There will be a joint luncheon with managers, and joint afternoon sessions in which the finalized State EAS Plan will be presented to managers.
Sessions begin at 8:30AM and conclude at 4:00PM. Registration for the full conference is just $40, which includes exhibits and dinner on Wednesday the 17th, plus the full day of sessions, the lunch, and the evening formal HALL OF FAME Dinner on the 18th.
Or, if you prefer, attend only the conference sessions and the luncheon for $25. Same price since 1991! To register, send your check for $40 or $25 per attendee before July 8th, 1996 to:
Wisconsin Broadcasters Association
Note: On-site registration will also be available between 8:00A-8:30A on July 18th, but please call WBA to reserve your place: 800/236-1922. Separate reservations can be made for the WBA Golf Outing on Wednesday, July 17th. Contact the WBA for details.
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By Chris Cain
The Wisconsin Broadcasters Association Station Inspection program has just been completed. 123 Stations (104- Radio and 19 TV) had signed up for the program. Initial data indicates the following:
34.5% are in total compliance.
I was one of four inspectors that spent two days with three FCC inspectors in August 1995. We reviewed the rules and inspection checklists for one day and spent the next day actually inspecting an AM/FM station.
In the first installment of this article I would like to discuss what I observed to be the most troublesome areas that contributed to either advisory notices being issued or failure to pass an inspection. (Please note the following is based on my experience of inspecting approximately 1/4 of the stations. Other inspectors could have experienced entirely different situations.)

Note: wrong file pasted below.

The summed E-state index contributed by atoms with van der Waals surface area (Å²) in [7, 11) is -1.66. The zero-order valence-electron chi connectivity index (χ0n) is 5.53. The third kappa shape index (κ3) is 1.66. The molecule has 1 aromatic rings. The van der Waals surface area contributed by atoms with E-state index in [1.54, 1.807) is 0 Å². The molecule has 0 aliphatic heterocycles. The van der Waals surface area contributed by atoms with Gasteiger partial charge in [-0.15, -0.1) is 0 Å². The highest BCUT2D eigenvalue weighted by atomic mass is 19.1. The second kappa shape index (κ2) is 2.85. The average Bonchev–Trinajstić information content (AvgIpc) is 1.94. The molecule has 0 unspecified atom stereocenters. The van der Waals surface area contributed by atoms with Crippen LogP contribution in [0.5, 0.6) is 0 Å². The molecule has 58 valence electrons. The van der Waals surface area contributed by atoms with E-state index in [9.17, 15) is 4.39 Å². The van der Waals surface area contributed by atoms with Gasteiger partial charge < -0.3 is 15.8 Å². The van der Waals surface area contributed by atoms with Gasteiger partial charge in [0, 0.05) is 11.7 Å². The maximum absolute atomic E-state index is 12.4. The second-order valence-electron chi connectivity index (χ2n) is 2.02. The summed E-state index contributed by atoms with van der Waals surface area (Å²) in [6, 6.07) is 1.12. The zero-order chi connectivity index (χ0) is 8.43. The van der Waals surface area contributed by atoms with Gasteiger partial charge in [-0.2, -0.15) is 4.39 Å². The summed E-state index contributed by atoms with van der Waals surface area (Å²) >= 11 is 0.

1) CHIEF OPERATOR RESPONSIBILITIES:
This is my take on the rules, but if I spot a problem and the Chief Operator is aware of it and noting it either daily or on the weekly
certification it gives the perception that the licensee is aware of the problem and is documenting steps that are being taken to resolve the problem. If you walk into a station where no EBS tests have been received for six months and the Chief Operator certification shows no problem or a reason for the problem, then you have to wonder if there is some sort of neglect going on.
The Weekly Certification of the logs is the absolute perfect opportunity for a licensee to identify a problem and to indicate what steps are being taken to resolve it.
2) TSA: TERMS OF STATION AUTHORIZATION.